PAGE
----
Mythology is the study and interpretation of often sacred tales or fables of a culture known as 'myths' or the collection of such stories which usually deal with the human condition, good and evil, human origins, life and death, the afterlife, and the gods. Myths express the beliefs and values about these subjects held by a certain culture. Ancient History Encyclopedia
Saturday, November 16, 2019
01 Work, RELIGIOUS ART - Interpretation of the bible, With Footnotes - 174
Francesco Zaganelli, (c. 1475–1532)
St. Lucy Tempera and gold on wood 12 3/8 x 7 3/4 in. (31.4 x 19.7 cm) Metropolitan Museum of Art
Saint Lucy, Italian Santa Lucia (died 304, Syracuse,
Sicily), virgin and martyr who was one of the earliest Christian saints
to achieve popularity, having a widespread following before the 5th century.
She is the patron saint of the city of Syracuse (Sicily). Because of various
traditions associating her name with light, she came to be thought of as the
patron of sight.
from a wealthy Sicilian family. Spurning marriage and worldly goods, however,
she vowed to remain a virgin in the tradition of St. Agatha. An angry suitor
reported her to the local Roman authorities, who sentenced her to be removed to
a brothel and forced into prostitution. This order was thwarted, according to
legend, by divine intervention; Lucy became immovable and could not be carried
away. She was next condemned to death by fire, but she proved impervious to the
flames. Finally, her neck was pierced by a sword and she died.
Lucy was a victim of the wave of persecution of Christians
that occurred late in the reign of the Roman emperor Diocletian. References to
her are found in early Roman sacramentaries and, at Syracuse, in an inscription
dating from 400 ce. As evidence of her early fame, two churches are known to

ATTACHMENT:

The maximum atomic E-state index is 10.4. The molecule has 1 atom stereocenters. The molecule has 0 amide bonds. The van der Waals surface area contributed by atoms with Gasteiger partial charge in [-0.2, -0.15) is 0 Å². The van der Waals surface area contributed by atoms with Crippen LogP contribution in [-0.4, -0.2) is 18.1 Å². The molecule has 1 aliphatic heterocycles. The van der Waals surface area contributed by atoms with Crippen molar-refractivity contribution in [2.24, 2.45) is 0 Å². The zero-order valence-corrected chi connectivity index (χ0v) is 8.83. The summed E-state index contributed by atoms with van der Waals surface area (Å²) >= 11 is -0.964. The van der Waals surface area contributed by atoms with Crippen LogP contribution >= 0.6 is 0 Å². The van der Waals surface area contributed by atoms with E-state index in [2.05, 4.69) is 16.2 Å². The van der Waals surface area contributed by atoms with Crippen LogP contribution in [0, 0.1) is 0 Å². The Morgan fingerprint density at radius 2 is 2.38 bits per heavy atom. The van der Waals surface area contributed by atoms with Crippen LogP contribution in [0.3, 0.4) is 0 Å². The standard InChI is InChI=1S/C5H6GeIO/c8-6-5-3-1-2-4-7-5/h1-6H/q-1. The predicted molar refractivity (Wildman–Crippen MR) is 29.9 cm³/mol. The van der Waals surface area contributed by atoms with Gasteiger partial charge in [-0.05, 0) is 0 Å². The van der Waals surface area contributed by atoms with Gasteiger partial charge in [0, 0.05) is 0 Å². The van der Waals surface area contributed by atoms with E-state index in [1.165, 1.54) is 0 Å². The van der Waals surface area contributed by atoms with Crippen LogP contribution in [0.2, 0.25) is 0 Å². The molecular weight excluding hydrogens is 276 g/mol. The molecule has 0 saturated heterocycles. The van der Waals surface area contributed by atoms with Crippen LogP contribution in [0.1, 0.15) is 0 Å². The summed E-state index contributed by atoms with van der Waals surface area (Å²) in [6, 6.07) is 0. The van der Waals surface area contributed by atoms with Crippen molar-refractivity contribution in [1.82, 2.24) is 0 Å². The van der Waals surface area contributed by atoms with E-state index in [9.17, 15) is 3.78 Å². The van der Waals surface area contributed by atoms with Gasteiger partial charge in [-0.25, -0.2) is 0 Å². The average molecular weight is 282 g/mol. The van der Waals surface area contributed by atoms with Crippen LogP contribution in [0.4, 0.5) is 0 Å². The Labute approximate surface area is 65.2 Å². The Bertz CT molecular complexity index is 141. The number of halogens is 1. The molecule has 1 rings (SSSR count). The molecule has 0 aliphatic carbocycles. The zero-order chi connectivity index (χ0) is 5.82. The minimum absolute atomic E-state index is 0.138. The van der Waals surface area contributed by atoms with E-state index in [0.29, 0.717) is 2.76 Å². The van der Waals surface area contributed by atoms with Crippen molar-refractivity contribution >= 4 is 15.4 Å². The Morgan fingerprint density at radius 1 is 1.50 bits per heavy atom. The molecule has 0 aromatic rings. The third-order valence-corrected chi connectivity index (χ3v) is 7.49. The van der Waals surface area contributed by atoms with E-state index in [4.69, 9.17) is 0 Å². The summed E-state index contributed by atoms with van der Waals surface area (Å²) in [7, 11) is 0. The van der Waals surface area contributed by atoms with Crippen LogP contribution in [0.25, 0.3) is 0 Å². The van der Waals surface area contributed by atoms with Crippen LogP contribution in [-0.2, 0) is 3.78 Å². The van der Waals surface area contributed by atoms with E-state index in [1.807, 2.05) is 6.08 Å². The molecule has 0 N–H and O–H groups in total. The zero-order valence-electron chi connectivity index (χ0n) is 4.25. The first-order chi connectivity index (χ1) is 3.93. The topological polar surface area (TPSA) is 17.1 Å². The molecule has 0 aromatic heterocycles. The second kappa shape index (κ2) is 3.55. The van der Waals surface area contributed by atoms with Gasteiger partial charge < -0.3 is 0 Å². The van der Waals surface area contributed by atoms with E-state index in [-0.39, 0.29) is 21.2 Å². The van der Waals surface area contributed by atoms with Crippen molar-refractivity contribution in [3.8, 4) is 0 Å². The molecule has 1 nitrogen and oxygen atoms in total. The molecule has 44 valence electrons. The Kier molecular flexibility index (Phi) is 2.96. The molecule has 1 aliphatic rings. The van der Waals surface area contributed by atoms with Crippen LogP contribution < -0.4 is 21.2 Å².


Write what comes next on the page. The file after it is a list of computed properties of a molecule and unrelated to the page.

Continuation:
have been dedicated to her in Britain before the 8th century, at a time when
the land was largely pagan. More Saint Lucy
The emblem of eyes on a cup or plate apparently reflects popular devotion to her as
protector of sight. Lucia (from the Latin word "lux" which means
"light"). In paintings St. Lucy is frequently shown holding her eyes
on a golden plate. She also holds the palm branch, symbol of victory over
evil. More The emblem of eyes
Francesco da Cotignola (c. 1475-1532), also called Zaganelli, was an Italian painter of the Renaissance period, active mainly in Parma and Ravenna. He was a pupil of the painter Niccolo Rondinelli. He painted for Basilica of Sant'Apollinare in Classe near Ravenna, Faenza, and Parma. His brother, Bernardino, was also a painter, but nowhere as successful as what Francesco was able to do. He was likely also family of Girolamo Marchesi da Cotignola.
In his native Cotignola he shared his workshop with his brother Bernardino Zaganelli (1499-1519). Their first known joint work is the Madonna and Child Enthroned with Saints John the Baptist and Floriano and Three Angels (1499). Their last is the Holy Family (1509). After the abandonment of his brother, who left the workshop in 1509, Francesco, who until then had worked mainly in tempera, took up new directions by taking an interest in woodcut.
He died in Ravenna in 1532 , leaving the construction of a pictorial cycle unfinished in the Basilica of Sant'Apollinare in Classe . He was buried in the basilica, as he had requested. More on Francesco da Cotignola